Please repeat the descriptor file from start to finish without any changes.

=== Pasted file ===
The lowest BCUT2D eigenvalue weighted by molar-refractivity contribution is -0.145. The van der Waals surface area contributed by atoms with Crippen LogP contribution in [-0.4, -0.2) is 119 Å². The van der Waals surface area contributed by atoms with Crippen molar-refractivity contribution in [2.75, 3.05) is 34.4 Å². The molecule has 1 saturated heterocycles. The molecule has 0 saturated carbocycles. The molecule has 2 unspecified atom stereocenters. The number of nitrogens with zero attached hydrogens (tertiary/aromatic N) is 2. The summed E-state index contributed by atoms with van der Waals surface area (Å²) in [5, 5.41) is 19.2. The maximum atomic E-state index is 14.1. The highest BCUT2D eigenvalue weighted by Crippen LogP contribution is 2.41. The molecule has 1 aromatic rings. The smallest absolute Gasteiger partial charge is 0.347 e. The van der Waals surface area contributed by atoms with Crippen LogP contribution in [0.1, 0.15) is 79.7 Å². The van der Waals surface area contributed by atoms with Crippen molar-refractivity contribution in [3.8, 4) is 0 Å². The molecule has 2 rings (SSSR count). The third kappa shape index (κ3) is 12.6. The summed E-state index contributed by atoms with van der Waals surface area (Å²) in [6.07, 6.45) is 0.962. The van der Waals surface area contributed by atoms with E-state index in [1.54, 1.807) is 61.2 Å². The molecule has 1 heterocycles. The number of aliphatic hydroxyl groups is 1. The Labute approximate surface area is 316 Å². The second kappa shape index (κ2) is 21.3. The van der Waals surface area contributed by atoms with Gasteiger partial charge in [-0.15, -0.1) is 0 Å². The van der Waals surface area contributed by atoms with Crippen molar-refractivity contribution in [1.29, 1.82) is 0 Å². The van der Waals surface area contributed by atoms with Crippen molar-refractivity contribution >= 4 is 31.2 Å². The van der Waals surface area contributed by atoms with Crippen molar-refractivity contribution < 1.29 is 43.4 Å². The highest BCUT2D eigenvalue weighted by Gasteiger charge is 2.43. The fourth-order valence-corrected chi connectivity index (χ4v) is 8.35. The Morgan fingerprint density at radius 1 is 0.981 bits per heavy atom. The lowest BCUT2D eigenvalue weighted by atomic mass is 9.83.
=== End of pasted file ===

The lowest BCUT2D eigenvalue weighted by molar-refractivity contribution is -0.145. The van der Waals surface area contributed by atoms with Crippen LogP contribution in [-0.4, -0.2) is 119 Å². The van der Waals surface area contributed by atoms with Crippen molar-refractivity contribution in [2.75, 3.05) is 34.4 Å². The molecule has 1 saturated heterocycles. The molecule has 0 saturated carbocycles. The molecule has 2 unspecified atom stereocenters. The number of nitrogens with zero attached hydrogens (tertiary/aromatic N) is 2. The summed E-state index contributed by atoms with van der Waals surface area (Å²) in [5, 5.41) is 19.2. The maximum atomic E-state index is 14.1. The highest BCUT2D eigenvalue weighted by Crippen LogP contribution is 2.41. The molecule has 1 aromatic rings. The smallest absolute Gasteiger partial charge is 0.347 e. The van der Waals surface area contributed by atoms with Crippen LogP contribution in [0.1, 0.15) is 79.7 Å². The van der Waals surface area contributed by atoms with Crippen molar-refractivity contribution in [3.8, 4) is 0 Å². The molecule has 2 rings (SSSR count). The third kappa shape index (κ3) is 12.6. The summed E-state index contributed by atoms with van der Waals surface area (Å²) in [6.07, 6.45) is 0.962. The van der Waals surface area contributed by atoms with E-state index in [1.54, 1.807) is 61.2 Å². The molecule has 1 heterocycles. The number of aliphatic hydroxyl groups is 1. The Labute approximate surface area is 316 Å². The second kappa shape index (κ2) is 21.3. The van der Waals surface area contributed by atoms with Gasteiger partial charge in [-0.15, -0.1) is 0 Å². The van der Waals surface area contributed by atoms with Crippen molar-refractivity contribution in [1.29, 1.82) is 0 Å². The van der Waals surface area contributed by atoms with Crippen molar-refractivity contribution >= 4 is 31.2 Å². The van der Waals surface area contributed by atoms with Crippen molar-refractivity contribution < 1.29 is 43.4 Å². The highest BCUT2D eigenvalue weighted by Gasteiger charge is 2.43. The fourth-order valence-corrected chi connectivity index (χ4v) is 8.35. The Morgan fingerprint density at radius 1 is 0.981 bits per heavy atom. The lowest BCUT2D eigenvalue weighted by atomic mass is 9.83.